A wake for Scott Waldrup

Savannah’s service industry mourns the loss of one of its best

Updated July 13, 2017 at 9:59 a.m.

click to enlarge A wake for Scott Waldrup
Photo by davelandweb.com
The late Scott Waldrup.

THE WINE and whiskey flowed, but there were no toasts.

Twelve hours after Scott Waldrup was killed a few blocks away, his compatriots in Savannah’s food and beverage industry gathered at the Grey, the landmark restaurant on MLK Blvd. where he tended bar and served as general manager.

About 75 servers, kitchen staff and patrons came to mourn the beloved 30 year-old after Grey proprietor Johno Morisano posted on Facebook Wednesday morning that the restaurant would be closed for service, but those who wished to stop by were welcome. For now, those who make their living serving others left the dirty glasses where they were.

In the earliest hours of July 5, Waldrup died at the scene after Jerry Chambers, 17, hit him with an SUV after driving onto the curb onto West Bay Street at Barnard while trying to evade police. Witnesses say someone in the car fired shots into the City Market Fourth of July celebrations at 12:13 am, and Chambers sped three blocks before crashing the vehicle. The two passengers in the car were also killed.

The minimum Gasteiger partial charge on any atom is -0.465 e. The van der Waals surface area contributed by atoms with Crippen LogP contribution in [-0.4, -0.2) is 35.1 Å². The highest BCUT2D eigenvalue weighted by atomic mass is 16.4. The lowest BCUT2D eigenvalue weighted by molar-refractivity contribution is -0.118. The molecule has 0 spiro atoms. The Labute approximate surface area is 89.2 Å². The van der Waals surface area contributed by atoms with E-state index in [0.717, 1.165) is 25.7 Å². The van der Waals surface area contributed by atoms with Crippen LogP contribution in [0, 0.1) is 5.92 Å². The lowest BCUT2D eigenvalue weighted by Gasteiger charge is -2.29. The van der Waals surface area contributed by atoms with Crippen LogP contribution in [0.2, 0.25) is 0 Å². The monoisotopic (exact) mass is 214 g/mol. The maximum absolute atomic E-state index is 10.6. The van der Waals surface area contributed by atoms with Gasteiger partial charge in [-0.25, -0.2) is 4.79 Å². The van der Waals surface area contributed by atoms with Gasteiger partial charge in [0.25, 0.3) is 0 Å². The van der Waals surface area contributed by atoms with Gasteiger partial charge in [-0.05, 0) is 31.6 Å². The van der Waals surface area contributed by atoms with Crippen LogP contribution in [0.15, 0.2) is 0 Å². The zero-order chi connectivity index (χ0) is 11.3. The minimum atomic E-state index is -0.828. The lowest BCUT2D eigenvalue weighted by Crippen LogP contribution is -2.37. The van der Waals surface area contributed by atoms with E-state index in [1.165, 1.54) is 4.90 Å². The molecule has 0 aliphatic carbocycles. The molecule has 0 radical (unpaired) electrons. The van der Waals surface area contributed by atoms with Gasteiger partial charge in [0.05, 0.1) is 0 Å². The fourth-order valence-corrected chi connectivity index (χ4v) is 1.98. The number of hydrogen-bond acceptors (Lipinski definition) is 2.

Chambers, who made the news after shooting and carjacking a 63 year-old woman at Savannah Mall a year ago, faces three counts of murder as well as charges for the shooting.

Before the impact, Waldrup heroically pushed several people out of harm’s way, according to a Facebook post by Savannah firefighter Bob Milie.

Ginger-bearded with a radiant smile, Waldrup was known throughout the city for his well-crafted cocktails, exuberant hospitality and unabashed zest for life.The North Carolina native was active in the LGBTQ community and was recently installed as the development director for Savannah Pride.

“Scott was everything a human being should be—hard working, generous and kind,” said Morisano, the only one busily carrying trays to the empty kitchen, his signature kinetic energy visibly dampened by the tragedy. “He will be so missed.”